Now, settle down. Find the most comfortable position: seated, stretched out, lying flat or curled on the bed. Lying on the floor, if you want. By the desk, on the bed, on the sofa; whatever you prefer, obviously. Prepare yourself. Naturally, you can never find that ideal position for reading or writing: the first immovable obstacle between you and that finished 2500 essay. Sort anything else out now. Correct lighting? Food within reach? The best books near? Good, let’s commence.
Well, what are you waiting for? Get stuck in. Push that first button on the keyboard; scrape that ink across the fresh sheet of paper.
Still waiting? The first word isn’t hard. How about ‘the’? The most common word in the English language would be as good a place to start as any. Just write it, and then carry on, chipping away at that menacing target of words. It won’t affect your grade that much. You just need to start. It’s really not that hard, is it?
Writer’s block plagues so many people almost every time we set our pens to paper – or, more likely today, every time we stare at that blank, unblinking, menacingly clinical computer screen.
It plagues you before you even start. Before you know it, you’ve sat at your desk for an hour without writing a single word. Well, you may have written a word or two, in the form of a Facebook update moaning about your motivation to defeat procrastination.
For many, the worst part is the very beginning: sitting down at a desk and staining the document with that first word. After that, evolution will naturally occur, and that word will grow into a sentence, a paragraph, a whole piece of work. Why is it that we stumble before we even leave the starting line?
Doubt. When we begin writing, we expose ourselves. Our opinions, thoughts and innermost secrets can very quickly, mostly subtly, leak out into our writing, whether it is creative or factual. The old phrase ‘we are our own biggest critics’ comes into play here. The beginning is the hardest because we, as critics, question what we’ve written even before it is written. Our doubt, our own critic, builds and rebuilds the firewall to our creativity, Writer’s Block.
I suppose I should attempt to offer my solution to it, instead of merely moaning about another apparently hopeless topic.
I once read an article that proposed the answer to this predicament. Putting forth the words of American poet William Stafford, it stated:
There is no such thing as writer's block for writers whose standards are low enough.
Stafford here encourages us all when we start to write to lower our standards. This isn’t telling us to write rubbish, but it is telling us not to be afraid of it at the beginning. The doubt stems from the fact that we want to write a good essay, story, article or whatever else it may be. Take yourself less seriously, he says. Forget about judgement; ignore doubt. Write nonsense at first: all that matters is that you write. Then iron the creases out; litter the bedroom floor with pages; get repetitive strain injury through extensive use of the delete button.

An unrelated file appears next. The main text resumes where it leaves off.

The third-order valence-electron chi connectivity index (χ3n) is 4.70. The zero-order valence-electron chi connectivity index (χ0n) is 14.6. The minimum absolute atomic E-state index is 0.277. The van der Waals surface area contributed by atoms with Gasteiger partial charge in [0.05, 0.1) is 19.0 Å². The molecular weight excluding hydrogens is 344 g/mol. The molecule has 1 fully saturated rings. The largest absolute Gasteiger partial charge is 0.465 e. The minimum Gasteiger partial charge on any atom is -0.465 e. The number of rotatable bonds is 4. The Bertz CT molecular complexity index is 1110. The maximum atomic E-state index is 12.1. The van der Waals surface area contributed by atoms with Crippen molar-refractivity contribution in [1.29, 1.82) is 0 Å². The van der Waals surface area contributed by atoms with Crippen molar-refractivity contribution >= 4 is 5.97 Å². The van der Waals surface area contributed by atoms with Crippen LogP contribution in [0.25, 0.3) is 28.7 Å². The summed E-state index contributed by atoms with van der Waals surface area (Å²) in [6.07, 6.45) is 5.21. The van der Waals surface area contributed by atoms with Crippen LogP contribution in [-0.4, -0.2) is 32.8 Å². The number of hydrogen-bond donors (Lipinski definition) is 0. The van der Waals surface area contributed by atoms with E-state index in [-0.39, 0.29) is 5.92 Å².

Still debating how to start your first sentence? Well, I’m not sure how I can really help. Perhaps the most frequently given advice to conquer writer’s block is to get out: go for a walk and do a bit of physical exercise. Be sure to take your phone or something to record ideas. How many times have you had a great idea come into your head, only to get home and remember only the fact that you had a good idea an hour ago? When something comes to you, record it as soon as possible, as you will forget it. Good ideas tend to have an irritating habit of coming to us when we don’t necessarily need them at that time.
Another little thing you could do is start in the middle of your work. Personally, I’m not a fan of this, preferring just to soldier through in a dogged, chronological fashion. However, many would argue that it’s a worthwhile tactic, allowing you to get into the meat of the writing that you may enjoy more, or may just have more to say on. It will also allow you to go back and write the beginning easier and quicker. Sometimes it's easier to say where you're going after you know where you've been. After all, your readers don’t know you wrote the introduction last.
Well, to tie this insignificant drivel together, my point is that we cannot really hope to defeat writer’s block. Even now, I’m grappling with the firewall between my fingers and each press of the next key. It is a painful and daunting concept, but if we understand it, we may be able to minimise its impact. It’s simply doubt preventing your unconscious mind from running with the initial ideas that then evolve into those paragraphs that make up your work. Just start writing. It’s simple: just write and the 2,500 word essay will soon be conquered.